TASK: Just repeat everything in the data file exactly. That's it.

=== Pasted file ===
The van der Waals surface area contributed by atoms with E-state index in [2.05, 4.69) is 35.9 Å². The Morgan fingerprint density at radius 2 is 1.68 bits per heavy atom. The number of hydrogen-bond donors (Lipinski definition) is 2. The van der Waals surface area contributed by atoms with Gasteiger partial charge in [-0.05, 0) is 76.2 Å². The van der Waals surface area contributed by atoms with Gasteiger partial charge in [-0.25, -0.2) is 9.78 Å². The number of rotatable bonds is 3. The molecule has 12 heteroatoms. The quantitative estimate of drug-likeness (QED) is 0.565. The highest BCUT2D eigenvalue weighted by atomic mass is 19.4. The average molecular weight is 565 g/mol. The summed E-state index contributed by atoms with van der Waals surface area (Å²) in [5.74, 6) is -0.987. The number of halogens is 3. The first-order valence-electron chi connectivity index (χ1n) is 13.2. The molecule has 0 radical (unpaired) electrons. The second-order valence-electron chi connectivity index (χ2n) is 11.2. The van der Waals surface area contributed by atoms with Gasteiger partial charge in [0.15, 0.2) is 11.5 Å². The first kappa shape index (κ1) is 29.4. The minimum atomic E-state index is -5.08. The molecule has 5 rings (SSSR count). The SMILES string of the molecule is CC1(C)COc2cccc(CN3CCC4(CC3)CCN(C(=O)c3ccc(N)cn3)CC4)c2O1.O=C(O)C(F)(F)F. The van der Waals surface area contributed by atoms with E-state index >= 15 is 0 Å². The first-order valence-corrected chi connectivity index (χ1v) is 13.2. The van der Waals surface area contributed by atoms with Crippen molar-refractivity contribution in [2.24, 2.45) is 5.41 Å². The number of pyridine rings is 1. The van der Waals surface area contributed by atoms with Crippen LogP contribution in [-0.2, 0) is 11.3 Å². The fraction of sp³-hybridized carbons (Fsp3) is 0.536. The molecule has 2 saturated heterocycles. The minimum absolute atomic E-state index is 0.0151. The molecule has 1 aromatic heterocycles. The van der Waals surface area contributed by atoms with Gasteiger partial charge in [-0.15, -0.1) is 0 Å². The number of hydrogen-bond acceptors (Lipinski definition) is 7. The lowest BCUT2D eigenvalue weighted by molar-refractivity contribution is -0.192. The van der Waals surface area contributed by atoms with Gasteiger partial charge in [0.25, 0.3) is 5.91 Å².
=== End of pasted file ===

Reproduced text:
The van der Waals surface area contributed by atoms with E-state index in [2.05, 4.69) is 35.9 Å². The Morgan fingerprint density at radius 2 is 1.68 bits per heavy atom. The number of hydrogen-bond donors (Lipinski definition) is 2. The van der Waals surface area contributed by atoms with Gasteiger partial charge in [-0.05, 0) is 76.2 Å². The van der Waals surface area contributed by atoms with Gasteiger partial charge in [-0.25, -0.2) is 9.78 Å². The number of rotatable bonds is 3. The molecule has 12 heteroatoms. The quantitative estimate of drug-likeness (QED) is 0.565. The highest BCUT2D eigenvalue weighted by atomic mass is 19.4. The average molecular weight is 565 g/mol. The summed E-state index contributed by atoms with van der Waals surface area (Å²) in [5.74, 6) is -0.987. The number of halogens is 3. The first-order valence-electron chi connectivity index (χ1n) is 13.2. The molecule has 0 radical (unpaired) electrons. The second-order valence-electron chi connectivity index (χ2n) is 11.2. The van der Waals surface area contributed by atoms with Gasteiger partial charge in [0.15, 0.2) is 11.5 Å². The first kappa shape index (κ1) is 29.4. The minimum atomic E-state index is -5.08. The molecule has 5 rings (SSSR count). The SMILES string of the molecule is CC1(C)COc2cccc(CN3CCC4(CC3)CCN(C(=O)c3ccc(N)cn3)CC4)c2O1.O=C(O)C(F)(F)F. The van der Waals surface area contributed by atoms with E-state index >= 15 is 0 Å². The first-order valence-corrected chi connectivity index (χ1v) is 13.2. The van der Waals surface area contributed by atoms with Crippen molar-refractivity contribution in [2.24, 2.45) is 5.41 Å². The number of pyridine rings is 1. The van der Waals surface area contributed by atoms with Crippen LogP contribution in [-0.2, 0) is 11.3 Å². The fraction of sp³-hybridized carbons (Fsp3) is 0.536. The molecule has 2 saturated heterocycles. The minimum absolute atomic E-state index is 0.0151. The molecule has 1 aromatic heterocycles. The van der Waals surface area contributed by atoms with Gasteiger partial charge in [-0.15, -0.1) is 0 Å². The number of hydrogen-bond acceptors (Lipinski definition) is 7. The lowest BCUT2D eigenvalue weighted by molar-refractivity contribution is -0.192. The van der Waals surface area contributed by atoms with Gasteiger partial charge in [0.25, 0.3) is 5.91 Å².